x
Breaking News
More () »

Child care assistance available for essential workers in Texas through new website

Gov. Greg Abbott introduces Frontline Child Care portal to help families find caretakers and financial assistance.

HOUSTON — Texas has launched a new resource for frontline workers with children, and it’s free.

On Friday, Gov. Greg Abbott introduced the Frontline Child Care portal to connect essential workers — such as doctors, nurses, and grocery store employees — with child care if they do not have other options during the COVID-19 pandemic.

It offers users information on eligibility for financial assistance to cover child care costs; employers whose employees need child care; and child care providers who would like to offer child care to frontline workers.

"We have a duty to support Texas health care workers and other essential employees as they work on the front lines of the COVID-19 response," Abbott said. "For essential workers with young children who don’t have other options, that means providing safe, regulated, and accessible child care.

The website also allows essential workers to search for child care facilities near them, as well as facility operating hours and the number of seats available.

"While it's best for children to stay home during this pandemic if possible, we encourage nurses, H-E-B cashiers, and other frontline Texans to take advantage of the new website if they do not have a reliable option for their children during their workday," Texans Care for Children CEO Stephanie Rubin said in a statement.

Click here to access the Frontline Childcare website.

RELATED: Houston-area essential workers can apply for child care financial assistance

RELATED: Houston ISD relaunches meal program, adds new sites | List of distribution sites

OTHER COVID-19 STORIES ON KHOU.COM

Coronavirus symptoms

The symptoms of coronavirus can be similar to the flu or a bad cold. Symptoms include a fever, cough and shortness of breath, according to the Centers for Disease Control.  Some patients also have nausea, body aches, headaches and stomach issues. Losing your sense of taste and/or smell can also be an early warning sign.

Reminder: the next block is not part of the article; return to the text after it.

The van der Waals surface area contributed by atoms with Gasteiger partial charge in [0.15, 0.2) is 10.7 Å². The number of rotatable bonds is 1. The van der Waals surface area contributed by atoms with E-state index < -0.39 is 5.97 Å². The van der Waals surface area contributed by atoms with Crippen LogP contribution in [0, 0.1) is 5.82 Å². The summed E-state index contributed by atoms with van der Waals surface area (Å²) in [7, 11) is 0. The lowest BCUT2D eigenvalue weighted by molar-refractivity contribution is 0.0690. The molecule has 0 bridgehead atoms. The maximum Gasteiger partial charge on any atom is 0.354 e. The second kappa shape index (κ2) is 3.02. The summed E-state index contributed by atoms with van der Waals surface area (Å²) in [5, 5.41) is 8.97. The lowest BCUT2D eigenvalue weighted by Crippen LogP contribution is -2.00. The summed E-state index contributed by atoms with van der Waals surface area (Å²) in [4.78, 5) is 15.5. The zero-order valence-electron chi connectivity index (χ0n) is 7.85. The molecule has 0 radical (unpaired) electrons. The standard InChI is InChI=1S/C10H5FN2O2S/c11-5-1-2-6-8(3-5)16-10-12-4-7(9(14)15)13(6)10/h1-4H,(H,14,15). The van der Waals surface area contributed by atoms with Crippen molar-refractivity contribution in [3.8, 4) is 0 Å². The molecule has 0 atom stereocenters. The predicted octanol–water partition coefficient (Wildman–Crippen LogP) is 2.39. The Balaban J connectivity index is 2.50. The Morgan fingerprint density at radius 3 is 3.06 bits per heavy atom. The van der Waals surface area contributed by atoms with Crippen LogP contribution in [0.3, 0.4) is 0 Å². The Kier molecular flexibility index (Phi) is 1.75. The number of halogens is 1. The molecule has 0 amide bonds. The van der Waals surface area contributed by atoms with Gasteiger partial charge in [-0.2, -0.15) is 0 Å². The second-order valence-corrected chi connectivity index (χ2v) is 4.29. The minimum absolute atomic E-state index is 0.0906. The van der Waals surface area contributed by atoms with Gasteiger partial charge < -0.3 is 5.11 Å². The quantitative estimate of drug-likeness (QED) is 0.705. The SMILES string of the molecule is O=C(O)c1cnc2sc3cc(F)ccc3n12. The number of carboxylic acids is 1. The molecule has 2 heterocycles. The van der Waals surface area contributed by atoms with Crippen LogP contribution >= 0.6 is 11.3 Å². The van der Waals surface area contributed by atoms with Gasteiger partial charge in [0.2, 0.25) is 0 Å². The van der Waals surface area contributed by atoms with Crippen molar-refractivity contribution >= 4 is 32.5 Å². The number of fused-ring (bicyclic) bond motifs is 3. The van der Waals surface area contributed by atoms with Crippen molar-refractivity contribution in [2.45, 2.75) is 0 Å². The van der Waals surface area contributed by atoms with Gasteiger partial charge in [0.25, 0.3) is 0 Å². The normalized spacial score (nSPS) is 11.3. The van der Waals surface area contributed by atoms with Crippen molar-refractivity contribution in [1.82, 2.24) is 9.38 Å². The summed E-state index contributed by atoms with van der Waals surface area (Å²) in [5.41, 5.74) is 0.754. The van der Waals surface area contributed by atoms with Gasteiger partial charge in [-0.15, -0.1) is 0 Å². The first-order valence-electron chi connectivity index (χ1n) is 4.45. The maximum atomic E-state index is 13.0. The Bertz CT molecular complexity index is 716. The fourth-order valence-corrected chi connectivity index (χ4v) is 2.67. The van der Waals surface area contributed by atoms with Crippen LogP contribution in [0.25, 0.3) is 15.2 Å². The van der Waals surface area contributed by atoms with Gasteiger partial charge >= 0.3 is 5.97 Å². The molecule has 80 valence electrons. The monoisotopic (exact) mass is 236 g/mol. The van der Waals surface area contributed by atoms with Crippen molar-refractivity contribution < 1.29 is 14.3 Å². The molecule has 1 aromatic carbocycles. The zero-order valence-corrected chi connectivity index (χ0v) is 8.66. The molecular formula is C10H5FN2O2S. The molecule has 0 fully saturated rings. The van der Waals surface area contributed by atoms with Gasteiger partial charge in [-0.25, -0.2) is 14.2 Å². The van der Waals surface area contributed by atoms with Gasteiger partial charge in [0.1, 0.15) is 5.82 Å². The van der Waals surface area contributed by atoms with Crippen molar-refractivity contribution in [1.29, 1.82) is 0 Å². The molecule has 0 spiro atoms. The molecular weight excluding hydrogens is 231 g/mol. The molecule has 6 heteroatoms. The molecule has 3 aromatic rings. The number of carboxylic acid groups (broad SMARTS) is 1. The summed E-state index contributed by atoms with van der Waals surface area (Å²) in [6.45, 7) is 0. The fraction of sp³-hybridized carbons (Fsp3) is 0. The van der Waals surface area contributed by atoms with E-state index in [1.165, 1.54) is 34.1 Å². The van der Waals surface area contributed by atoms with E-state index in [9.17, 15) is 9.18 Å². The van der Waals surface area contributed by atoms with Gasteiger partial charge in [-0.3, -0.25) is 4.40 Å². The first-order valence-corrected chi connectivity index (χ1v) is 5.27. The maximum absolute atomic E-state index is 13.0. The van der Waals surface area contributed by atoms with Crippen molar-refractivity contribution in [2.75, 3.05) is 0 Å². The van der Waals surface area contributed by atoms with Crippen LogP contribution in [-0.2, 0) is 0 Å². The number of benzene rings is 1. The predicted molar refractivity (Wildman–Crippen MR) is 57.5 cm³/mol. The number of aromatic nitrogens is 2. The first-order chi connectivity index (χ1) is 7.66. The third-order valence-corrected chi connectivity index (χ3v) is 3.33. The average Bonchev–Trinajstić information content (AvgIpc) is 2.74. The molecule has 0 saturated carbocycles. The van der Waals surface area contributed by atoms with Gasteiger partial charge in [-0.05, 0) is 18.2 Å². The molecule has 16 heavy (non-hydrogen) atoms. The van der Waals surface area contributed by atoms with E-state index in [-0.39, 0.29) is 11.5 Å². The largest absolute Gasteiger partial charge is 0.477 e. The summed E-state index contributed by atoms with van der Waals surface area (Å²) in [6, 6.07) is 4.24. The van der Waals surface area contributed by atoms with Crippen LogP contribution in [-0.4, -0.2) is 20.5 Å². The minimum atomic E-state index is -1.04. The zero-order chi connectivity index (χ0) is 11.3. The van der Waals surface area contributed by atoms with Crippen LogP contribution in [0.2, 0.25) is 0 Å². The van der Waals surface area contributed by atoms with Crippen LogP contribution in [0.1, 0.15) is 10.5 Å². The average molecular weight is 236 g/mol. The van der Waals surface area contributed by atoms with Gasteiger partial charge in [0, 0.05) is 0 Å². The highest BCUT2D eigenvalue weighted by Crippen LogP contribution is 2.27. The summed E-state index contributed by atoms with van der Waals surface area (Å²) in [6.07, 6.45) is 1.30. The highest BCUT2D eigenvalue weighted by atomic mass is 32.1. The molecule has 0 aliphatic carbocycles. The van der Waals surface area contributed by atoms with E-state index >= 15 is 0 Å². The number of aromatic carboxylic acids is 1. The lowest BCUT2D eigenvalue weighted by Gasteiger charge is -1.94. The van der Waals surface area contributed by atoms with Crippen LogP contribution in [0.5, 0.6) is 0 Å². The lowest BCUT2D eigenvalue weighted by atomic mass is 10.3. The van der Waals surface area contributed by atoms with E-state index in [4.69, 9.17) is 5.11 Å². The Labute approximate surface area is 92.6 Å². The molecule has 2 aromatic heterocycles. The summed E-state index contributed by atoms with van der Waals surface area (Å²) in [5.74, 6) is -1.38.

Most healthy people will have mild symptoms. A study of more than 72,000 patients by the Centers for Disease Control in China showed 80 percent of the cases there were mild.

But infections can cause pneumonia, severe acute respiratory syndrome, kidney failure and even death, according to the World Health Organization. Older people with underlying health conditions are most at risk for becoming seriously ill. However, U.S. experts are seeing a significant number of younger people being hospitalized, including some in ICU.

The CDC believes symptoms may appear anywhere from two to 14 days after being exposed.

Human coronaviruses are usually spread through...

  • The air by coughing or sneezing
  • Close personal contact, such as touching or shaking hands
  • Touching an object or surface with the virus on it, then touching your mouth, nose or eyes before washing your hands.

Help stop the spread of coronavirus

  • Stay home when you are sick.
  • Eat and sleep separately from your family members
  • Use different utensils and dishes
  • Cover your cough or sneeze with your arm, not your hand.
  • If you use a tissue, throw it in the trash.
  • Follow social distancing

Lower your risk

  • Wash your hands often with soap and water for at least 20 seconds. If soap and water are not available, use an alcohol-based hand sanitizer.
  • Avoid touching your eyes, nose, and mouth with unwashed hands.
  • Avoid close contact with people who are sick.
  • Clean and disinfect frequently touched objects and surfaces.
  • If you are 60 or over and have an underlying health condition such as cardiovascular disease, diabetes or respiratory illnesses like asthma or COPD, the World Health Organization advises you to try to avoid crowds or places where you might interact with people who are sick.

Get complete coverage of the coronavirus by texting 'FACTS' to 713-526-1111.